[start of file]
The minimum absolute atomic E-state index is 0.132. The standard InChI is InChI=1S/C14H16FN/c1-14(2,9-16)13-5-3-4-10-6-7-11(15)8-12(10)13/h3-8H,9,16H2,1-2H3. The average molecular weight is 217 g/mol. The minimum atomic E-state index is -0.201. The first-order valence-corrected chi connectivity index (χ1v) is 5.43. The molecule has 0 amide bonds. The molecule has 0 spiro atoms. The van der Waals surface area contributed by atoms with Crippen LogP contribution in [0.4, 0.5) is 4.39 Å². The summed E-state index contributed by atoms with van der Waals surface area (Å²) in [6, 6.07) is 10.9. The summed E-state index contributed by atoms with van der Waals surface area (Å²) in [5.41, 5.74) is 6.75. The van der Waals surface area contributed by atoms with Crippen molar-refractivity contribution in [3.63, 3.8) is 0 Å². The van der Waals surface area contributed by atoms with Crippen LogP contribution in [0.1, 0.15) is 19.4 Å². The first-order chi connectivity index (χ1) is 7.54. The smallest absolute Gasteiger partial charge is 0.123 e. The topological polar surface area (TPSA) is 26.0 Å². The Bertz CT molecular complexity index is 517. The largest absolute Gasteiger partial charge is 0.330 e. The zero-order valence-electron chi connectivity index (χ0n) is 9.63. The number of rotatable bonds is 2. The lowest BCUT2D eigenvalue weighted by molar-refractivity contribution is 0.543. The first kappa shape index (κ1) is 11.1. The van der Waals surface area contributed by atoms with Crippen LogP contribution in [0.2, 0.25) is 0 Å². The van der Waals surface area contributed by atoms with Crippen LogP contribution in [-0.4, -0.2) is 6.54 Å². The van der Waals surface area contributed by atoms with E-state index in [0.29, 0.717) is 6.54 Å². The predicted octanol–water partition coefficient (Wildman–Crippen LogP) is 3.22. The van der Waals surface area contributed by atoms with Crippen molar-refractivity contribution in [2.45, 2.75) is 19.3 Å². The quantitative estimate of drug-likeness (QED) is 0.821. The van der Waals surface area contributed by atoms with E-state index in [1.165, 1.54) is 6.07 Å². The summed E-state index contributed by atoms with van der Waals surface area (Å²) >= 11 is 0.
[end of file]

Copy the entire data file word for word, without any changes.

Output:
The minimum absolute atomic E-state index is 0.132. The standard InChI is InChI=1S/C14H16FN/c1-14(2,9-16)13-5-3-4-10-6-7-11(15)8-12(10)13/h3-8H,9,16H2,1-2H3. The average molecular weight is 217 g/mol. The minimum atomic E-state index is -0.201. The first-order valence-corrected chi connectivity index (χ1v) is 5.43. The molecule has 0 amide bonds. The molecule has 0 spiro atoms. The van der Waals surface area contributed by atoms with Crippen LogP contribution in [0.4, 0.5) is 4.39 Å². The summed E-state index contributed by atoms with van der Waals surface area (Å²) in [6, 6.07) is 10.9. The summed E-state index contributed by atoms with van der Waals surface area (Å²) in [5.41, 5.74) is 6.75. The van der Waals surface area contributed by atoms with Crippen molar-refractivity contribution in [3.63, 3.8) is 0 Å². The van der Waals surface area contributed by atoms with Crippen LogP contribution in [0.1, 0.15) is 19.4 Å². The first-order chi connectivity index (χ1) is 7.54. The smallest absolute Gasteiger partial charge is 0.123 e. The topological polar surface area (TPSA) is 26.0 Å². The Bertz CT molecular complexity index is 517. The largest absolute Gasteiger partial charge is 0.330 e. The zero-order valence-electron chi connectivity index (χ0n) is 9.63. The number of rotatable bonds is 2. The lowest BCUT2D eigenvalue weighted by molar-refractivity contribution is 0.543. The first kappa shape index (κ1) is 11.1. The van der Waals surface area contributed by atoms with Crippen LogP contribution in [0.2, 0.25) is 0 Å². The van der Waals surface area contributed by atoms with Crippen LogP contribution in [-0.4, -0.2) is 6.54 Å². The van der Waals surface area contributed by atoms with E-state index in [0.29, 0.717) is 6.54 Å². The predicted octanol–water partition coefficient (Wildman–Crippen LogP) is 3.22. The van der Waals surface area contributed by atoms with Crippen molar-refractivity contribution in [2.45, 2.75) is 19.3 Å². The quantitative estimate of drug-likeness (QED) is 0.821. The van der Waals surface area contributed by atoms with E-state index in [1.165, 1.54) is 6.07 Å². The summed E-state index contributed by atoms with van der Waals surface area (Å²) >= 11 is 0.